Christopher Quiñones discovered his passion for art while studying at St. Joseph’s College.
Quiñones graduated from SJC Brooklyn in 2018 after taking nearly every art course offered at SJC Brooklyn — far exceeding the minimum number of credits for a studio art minor. Some of his favorite SJC art classes included Crafts as an Art Form and Intro to Ceramics.
“The art department literally helped me build my foundation to fulfill the requirements necessary for me to apply for the MFA Studio Arts program at The City College of New York. [E.] Jane Beckwith and Amy Gartrell were the two instructors that pushed me, inspired me, and in turn, pushed my work into deeper considerations.”
After graduating from St. Joseph’s, Quiñones took master’s level art classes, worked part-time as a caregiver of children with developmental issues, and returned to his alma mater to help Council for the Arts Director Ramona Candy — another one of his SJC mentors — hang art exhibitions in the Alumni Room in Tuohy Hall for student shows.
Rising to the Top
Quiñones completed his MFA — an academic degree and the “terminal” professional degree for artists — in May. He credits his St. Joseph’s College professors for helping him find his path into the art world.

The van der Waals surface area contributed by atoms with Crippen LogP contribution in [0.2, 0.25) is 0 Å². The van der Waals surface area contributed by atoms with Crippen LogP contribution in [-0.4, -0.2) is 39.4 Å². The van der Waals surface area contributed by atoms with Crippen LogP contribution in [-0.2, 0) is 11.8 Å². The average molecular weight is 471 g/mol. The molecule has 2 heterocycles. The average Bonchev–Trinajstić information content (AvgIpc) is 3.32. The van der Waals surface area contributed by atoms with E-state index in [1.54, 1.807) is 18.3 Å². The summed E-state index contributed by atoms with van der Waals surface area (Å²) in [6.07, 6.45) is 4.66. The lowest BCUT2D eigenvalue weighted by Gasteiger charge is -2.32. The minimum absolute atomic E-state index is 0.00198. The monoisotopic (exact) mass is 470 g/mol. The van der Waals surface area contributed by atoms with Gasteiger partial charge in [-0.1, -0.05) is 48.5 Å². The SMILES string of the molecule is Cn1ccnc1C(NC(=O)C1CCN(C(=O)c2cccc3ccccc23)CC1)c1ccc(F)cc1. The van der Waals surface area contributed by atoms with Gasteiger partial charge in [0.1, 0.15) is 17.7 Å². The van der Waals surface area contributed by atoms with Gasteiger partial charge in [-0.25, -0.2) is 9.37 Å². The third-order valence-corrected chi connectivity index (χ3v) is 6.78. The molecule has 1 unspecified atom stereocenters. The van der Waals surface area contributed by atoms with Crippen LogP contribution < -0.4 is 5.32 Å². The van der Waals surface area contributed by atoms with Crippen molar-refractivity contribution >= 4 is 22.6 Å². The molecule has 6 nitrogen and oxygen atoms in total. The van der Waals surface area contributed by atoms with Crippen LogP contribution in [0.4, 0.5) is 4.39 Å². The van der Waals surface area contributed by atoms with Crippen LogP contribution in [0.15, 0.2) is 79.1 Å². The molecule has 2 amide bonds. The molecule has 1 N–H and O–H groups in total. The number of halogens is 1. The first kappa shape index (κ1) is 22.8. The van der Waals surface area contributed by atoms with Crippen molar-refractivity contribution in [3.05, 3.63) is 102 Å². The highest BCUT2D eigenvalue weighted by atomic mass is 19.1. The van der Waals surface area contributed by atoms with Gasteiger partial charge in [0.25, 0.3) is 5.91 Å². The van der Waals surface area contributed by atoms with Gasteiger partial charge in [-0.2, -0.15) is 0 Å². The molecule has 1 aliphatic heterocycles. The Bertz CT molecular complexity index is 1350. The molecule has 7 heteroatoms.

Quiñones wasn’t sure what he wanted to major in; he decided to pick up a studio art minor after meeting Beckwith, associate chair and associate professor of the Art Department, while working in the Physical Plant at SJC Brooklyn.
“My own interests drew me into taking classes in the arts,” Quiñones said. “And I already knew I liked and respected the artists that were teaching.”
In February, Quiñones invited Beckwith to watch him present his MFA thesis exhibit at The City College of New York. His thesis was about bodies that become absent in life and the impressions left behind, shown through the medium of dematerialized clothing and ceramics.
“I invited Jane because we had known each other for more than a decade, not just as a student and teacher, but as colleagues working in the same institution,” he said. “She and Amy believed in my work as an artist, but it was in their example that I could see myself as a teacher.”
Beckwith said the exhibit did an excellent job at capturing Quiñones’ sense of humor and his personal Puerto Rican heritage.
“It was very interesting and satisfying to see how Chris had built on his fascination with craft, prevalent in his artwork created during his studies at St. Joseph’s,” Beckwith said. “There was something haunting about Chris’ clothing ‘skeletons,’ the lack of cloth, the remaining seams and zippers from recycled garments … I talked with other visitors to the thesis exhibit at City College about how his choice to deconstruct common clothing items made us think of loss, but also to consider living inhabitants of the items.”